Honoria Conway was born while her father was with the garrison at Dover Castle. Honoria's mother came from Ballinasloe, Ireland to visit with her husband at the castle, and while there, Honoria was born in June 1815. Her early years were spent in Ballinasloe; but she and her mother emigrated to America in 1837, and eventually settled in Meteaghan, N. S.


    In Honoria's early lifetime the Ballinasloe area had fallen on hard times. Famines, consequent upon crop failure in 1816, 1822 and 1831, caused great distress and those who found it possible to leave the country did so. Ballinasloe gradually became "a dirty filthy town with half-dressed people." In 1833 outbreaks of fever and smallpox occurred. (5)

    With all these factors influencing the young Honoria, it was understandable that within her would be planted the seeds of social consciousness. Tradition states that she was "a woman of skill in organization and was noted for her charitable work." (6) These talents were soon to bud forth. The year 1847 was a tragic one for the country from which the Irish emigrated and perhaps equally so for the place to which they came. In Ireland there were the effects of famine: starvation, poverty and disease. Many of the victims were rushed out of the country by their unscrupulous and often absentee landlords, notably Lord Palmerston. (7) They were herded into the holds of ships, some of which were unfit for sailing, without adequate food or clothing. Fever (typhus) developed on board ship, and many died during their passage. Of those who survived - many of them orphans - their condition was abject, and most were listed as paupers. (8)

    Immigration into Saint John had risen over the 3 years preceding 1847. In 1844, 2,000 Irish immigrants had arrived in Saint John; in 1845, 6,000 and in 1846 the number had risen to 9,000. In May 1847, 12 vessels arrived; in June 35, bringing 5,600 and another 4,000 came in July. While numbers seemed to have lessened somewhat from that time on, vessels continued to come to the port till November. When facilities for quarantine on Partridge Island, at the entrance to the harbor, could no longer handle all of the immigrants, some were brought into the city to the old poor house, or eventually, to hastily built sheds at various spots on the mainland.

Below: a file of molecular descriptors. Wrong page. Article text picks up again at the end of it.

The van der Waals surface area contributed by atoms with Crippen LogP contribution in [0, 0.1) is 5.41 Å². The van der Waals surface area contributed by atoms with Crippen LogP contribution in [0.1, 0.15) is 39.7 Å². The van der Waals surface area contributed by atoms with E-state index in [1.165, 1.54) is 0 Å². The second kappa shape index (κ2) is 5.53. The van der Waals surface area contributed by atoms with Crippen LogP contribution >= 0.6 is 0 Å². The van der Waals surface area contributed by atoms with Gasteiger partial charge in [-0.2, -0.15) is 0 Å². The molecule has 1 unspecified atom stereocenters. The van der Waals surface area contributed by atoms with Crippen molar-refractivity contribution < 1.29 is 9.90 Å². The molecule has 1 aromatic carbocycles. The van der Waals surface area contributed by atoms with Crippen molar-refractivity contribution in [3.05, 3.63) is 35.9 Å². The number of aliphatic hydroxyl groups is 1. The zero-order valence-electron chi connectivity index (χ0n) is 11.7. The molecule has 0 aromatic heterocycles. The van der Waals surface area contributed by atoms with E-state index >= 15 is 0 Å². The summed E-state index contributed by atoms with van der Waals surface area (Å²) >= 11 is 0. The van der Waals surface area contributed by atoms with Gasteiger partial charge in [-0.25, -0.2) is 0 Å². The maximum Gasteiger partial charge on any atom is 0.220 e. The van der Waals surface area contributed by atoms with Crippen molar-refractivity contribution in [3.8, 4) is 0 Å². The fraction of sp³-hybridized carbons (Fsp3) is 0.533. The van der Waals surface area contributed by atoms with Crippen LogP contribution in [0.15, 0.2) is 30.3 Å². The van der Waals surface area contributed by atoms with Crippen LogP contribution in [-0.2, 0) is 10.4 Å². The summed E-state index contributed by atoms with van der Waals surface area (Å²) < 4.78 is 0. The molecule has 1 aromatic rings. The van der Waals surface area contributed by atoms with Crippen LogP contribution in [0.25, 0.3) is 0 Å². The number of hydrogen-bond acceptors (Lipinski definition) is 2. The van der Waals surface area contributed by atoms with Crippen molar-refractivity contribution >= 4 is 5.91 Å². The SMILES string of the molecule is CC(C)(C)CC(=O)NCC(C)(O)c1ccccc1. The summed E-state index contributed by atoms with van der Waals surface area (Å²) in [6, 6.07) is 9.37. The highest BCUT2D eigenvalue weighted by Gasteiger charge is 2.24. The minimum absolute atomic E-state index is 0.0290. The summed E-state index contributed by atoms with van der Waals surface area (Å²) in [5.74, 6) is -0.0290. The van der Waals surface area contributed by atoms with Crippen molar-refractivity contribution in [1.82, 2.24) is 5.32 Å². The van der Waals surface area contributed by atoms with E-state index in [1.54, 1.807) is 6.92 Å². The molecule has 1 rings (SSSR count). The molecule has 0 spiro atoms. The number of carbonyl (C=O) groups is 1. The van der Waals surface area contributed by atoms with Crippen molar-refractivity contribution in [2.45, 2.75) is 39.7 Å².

Many of the emigrants "were of the class likely to become paupers at home, and were thus shipped to America in order to get rid of them." (9) It is estimated that 15,000 Irish immigrants landed on Partridge Island that summer and fall of 1847; about 800 had died on the voyage and another 600 died in the quarantine station. Unrecorded numbers succumbed on board of the ships as they lay in quarantine. Of those brought to the poor house hospital, the recorded number of deaths is 595. There is no record of the number of cases of fever and deaths from it, nor is there a record of cholera and smallpox cases which were also brought in. But in all, over 2,000 immigrant persons died in addition to those citizens to whom the disease was carried.

    The first medical doctor to die was Dr. James Patrick Collins, who ministered to the stricken while they were in quarantine on Partridge Island. Other members of the medical profession, as well as the local clergy, brought as much physical and spiritual healing as possible.

    One might have expected that after such a scourge, Saint John would have secured itself against any similar epidemics. Yet, when cholera re-appeared, as mentioned previously, with the coming of the "Blanche" in April 1854, no one was prepared for what was to follow. The vessel had set sail from Liverpool, having among the passengers a number of German immigrants. There had been deaths from the disease on the voyage and all were disembarked at Partridge Island. While only one death occurred on the Island, and that not till August, the passengers meanwhile were allowed to go into town; most lodged in the poorer parts of the city. Cholera cases appeared here and there; by June the number began to grow and then reached epidemic proportions, raging throughout July and August. It took even some of the medical men time to realize that cholera was contagious and that the very unsanitary conditions common in the city, and especially in the poorer areas, added to the spread of the disease.